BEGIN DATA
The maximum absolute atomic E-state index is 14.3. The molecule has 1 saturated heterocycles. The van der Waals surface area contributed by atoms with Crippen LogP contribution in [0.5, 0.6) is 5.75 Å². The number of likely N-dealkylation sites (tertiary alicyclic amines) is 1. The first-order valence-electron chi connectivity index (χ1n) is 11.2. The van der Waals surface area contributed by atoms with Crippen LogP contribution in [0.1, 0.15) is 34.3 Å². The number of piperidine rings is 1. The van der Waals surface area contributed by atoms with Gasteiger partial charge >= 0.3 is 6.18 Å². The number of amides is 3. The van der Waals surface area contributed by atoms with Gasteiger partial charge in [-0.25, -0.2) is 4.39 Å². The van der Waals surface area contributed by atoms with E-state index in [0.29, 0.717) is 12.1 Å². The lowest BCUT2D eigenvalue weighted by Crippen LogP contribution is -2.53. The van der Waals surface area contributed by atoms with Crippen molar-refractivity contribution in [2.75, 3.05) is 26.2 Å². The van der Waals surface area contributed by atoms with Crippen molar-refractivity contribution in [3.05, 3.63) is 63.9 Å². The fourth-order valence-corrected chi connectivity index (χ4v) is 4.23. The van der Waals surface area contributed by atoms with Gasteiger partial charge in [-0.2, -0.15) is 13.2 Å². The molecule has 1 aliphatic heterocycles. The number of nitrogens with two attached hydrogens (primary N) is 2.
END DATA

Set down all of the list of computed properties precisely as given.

The maximum absolute atomic E-state index is 14.3. The molecule has 1 saturated heterocycles. The van der Waals surface area contributed by atoms with Crippen LogP contribution in [0.5, 0.6) is 5.75 Å². The number of likely N-dealkylation sites (tertiary alicyclic amines) is 1. The first-order valence-electron chi connectivity index (χ1n) is 11.2. The van der Waals surface area contributed by atoms with Crippen LogP contribution in [0.1, 0.15) is 34.3 Å². The number of piperidine rings is 1. The van der Waals surface area contributed by atoms with Gasteiger partial charge >= 0.3 is 6.18 Å². The number of amides is 3. The van der Waals surface area contributed by atoms with Gasteiger partial charge in [-0.25, -0.2) is 4.39 Å². The van der Waals surface area contributed by atoms with E-state index in [0.29, 0.717) is 12.1 Å². The lowest BCUT2D eigenvalue weighted by Crippen LogP contribution is -2.53. The van der Waals surface area contributed by atoms with Crippen molar-refractivity contribution in [2.75, 3.05) is 26.2 Å². The van der Waals surface area contributed by atoms with Crippen molar-refractivity contribution in [3.05, 3.63) is 63.9 Å². The fourth-order valence-corrected chi connectivity index (χ4v) is 4.23. The van der Waals surface area contributed by atoms with Gasteiger partial charge in [-0.2, -0.15) is 13.2 Å². The molecule has 1 aliphatic heterocycles. The number of nitrogens with two attached hydrogens (primary N) is 2.